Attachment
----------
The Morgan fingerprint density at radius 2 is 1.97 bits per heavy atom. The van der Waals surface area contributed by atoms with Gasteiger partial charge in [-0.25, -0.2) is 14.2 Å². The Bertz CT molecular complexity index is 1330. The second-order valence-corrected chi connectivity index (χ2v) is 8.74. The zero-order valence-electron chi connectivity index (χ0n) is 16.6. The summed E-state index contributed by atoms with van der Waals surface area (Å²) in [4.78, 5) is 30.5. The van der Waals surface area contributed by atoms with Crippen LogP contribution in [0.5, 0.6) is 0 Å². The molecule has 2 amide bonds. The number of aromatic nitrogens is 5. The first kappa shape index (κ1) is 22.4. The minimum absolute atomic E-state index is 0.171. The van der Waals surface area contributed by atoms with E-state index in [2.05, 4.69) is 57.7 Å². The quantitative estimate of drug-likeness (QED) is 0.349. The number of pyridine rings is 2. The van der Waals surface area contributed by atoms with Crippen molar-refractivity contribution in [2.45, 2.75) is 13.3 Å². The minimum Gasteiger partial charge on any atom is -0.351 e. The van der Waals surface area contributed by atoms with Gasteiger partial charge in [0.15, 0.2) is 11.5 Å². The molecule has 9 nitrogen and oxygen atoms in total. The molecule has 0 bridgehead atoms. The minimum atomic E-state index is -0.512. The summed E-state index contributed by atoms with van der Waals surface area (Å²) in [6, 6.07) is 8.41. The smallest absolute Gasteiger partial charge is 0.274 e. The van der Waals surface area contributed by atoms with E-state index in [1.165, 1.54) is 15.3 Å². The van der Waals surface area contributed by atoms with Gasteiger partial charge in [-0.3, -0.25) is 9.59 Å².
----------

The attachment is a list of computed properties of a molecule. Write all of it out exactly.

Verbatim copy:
The Morgan fingerprint density at radius 2 is 1.97 bits per heavy atom. The van der Waals surface area contributed by atoms with Gasteiger partial charge in [-0.25, -0.2) is 14.2 Å². The Bertz CT molecular complexity index is 1330. The second-order valence-corrected chi connectivity index (χ2v) is 8.74. The zero-order valence-electron chi connectivity index (χ0n) is 16.6. The summed E-state index contributed by atoms with van der Waals surface area (Å²) in [4.78, 5) is 30.5. The van der Waals surface area contributed by atoms with Crippen LogP contribution in [0.5, 0.6) is 0 Å². The molecule has 2 amide bonds. The number of aromatic nitrogens is 5. The first kappa shape index (κ1) is 22.4. The minimum absolute atomic E-state index is 0.171. The van der Waals surface area contributed by atoms with E-state index in [2.05, 4.69) is 57.7 Å². The quantitative estimate of drug-likeness (QED) is 0.349. The number of pyridine rings is 2. The van der Waals surface area contributed by atoms with Crippen molar-refractivity contribution in [2.45, 2.75) is 13.3 Å². The minimum Gasteiger partial charge on any atom is -0.351 e. The van der Waals surface area contributed by atoms with Gasteiger partial charge in [0.15, 0.2) is 11.5 Å². The molecule has 9 nitrogen and oxygen atoms in total. The molecule has 0 bridgehead atoms. The minimum atomic E-state index is -0.512. The summed E-state index contributed by atoms with van der Waals surface area (Å²) in [6, 6.07) is 8.41. The smallest absolute Gasteiger partial charge is 0.274 e. The van der Waals surface area contributed by atoms with E-state index in [1.165, 1.54) is 15.3 Å². The van der Waals surface area contributed by atoms with Gasteiger partial charge in [-0.3, -0.25) is 9.59 Å².